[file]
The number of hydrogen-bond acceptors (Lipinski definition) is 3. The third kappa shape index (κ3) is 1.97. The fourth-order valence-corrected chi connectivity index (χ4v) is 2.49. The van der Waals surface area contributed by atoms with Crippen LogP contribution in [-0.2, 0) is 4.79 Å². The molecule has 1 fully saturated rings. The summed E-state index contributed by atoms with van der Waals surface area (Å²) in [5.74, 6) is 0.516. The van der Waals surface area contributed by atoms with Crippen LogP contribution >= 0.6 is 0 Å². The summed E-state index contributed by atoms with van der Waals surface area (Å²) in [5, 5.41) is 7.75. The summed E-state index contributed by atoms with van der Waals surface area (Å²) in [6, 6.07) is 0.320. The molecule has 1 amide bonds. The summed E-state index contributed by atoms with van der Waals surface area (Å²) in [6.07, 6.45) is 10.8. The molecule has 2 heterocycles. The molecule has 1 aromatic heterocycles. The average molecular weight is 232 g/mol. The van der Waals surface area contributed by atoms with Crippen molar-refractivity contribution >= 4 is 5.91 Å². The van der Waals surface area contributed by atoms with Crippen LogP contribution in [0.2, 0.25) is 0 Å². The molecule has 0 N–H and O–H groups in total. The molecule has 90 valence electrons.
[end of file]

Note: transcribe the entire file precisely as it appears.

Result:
The number of hydrogen-bond acceptors (Lipinski definition) is 3. The third kappa shape index (κ3) is 1.97. The fourth-order valence-corrected chi connectivity index (χ4v) is 2.49. The van der Waals surface area contributed by atoms with Crippen LogP contribution in [-0.2, 0) is 4.79 Å². The molecule has 1 fully saturated rings. The summed E-state index contributed by atoms with van der Waals surface area (Å²) in [5.74, 6) is 0.516. The van der Waals surface area contributed by atoms with Crippen LogP contribution >= 0.6 is 0 Å². The summed E-state index contributed by atoms with van der Waals surface area (Å²) in [5, 5.41) is 7.75. The summed E-state index contributed by atoms with van der Waals surface area (Å²) in [6, 6.07) is 0.320. The molecule has 1 amide bonds. The summed E-state index contributed by atoms with van der Waals surface area (Å²) in [6.07, 6.45) is 10.8. The molecule has 2 heterocycles. The molecule has 1 aromatic heterocycles. The average molecular weight is 232 g/mol. The van der Waals surface area contributed by atoms with Crippen molar-refractivity contribution >= 4 is 5.91 Å². The van der Waals surface area contributed by atoms with Crippen LogP contribution in [0.2, 0.25) is 0 Å². The molecule has 0 N–H and O–H groups in total. The molecule has 90 valence electrons.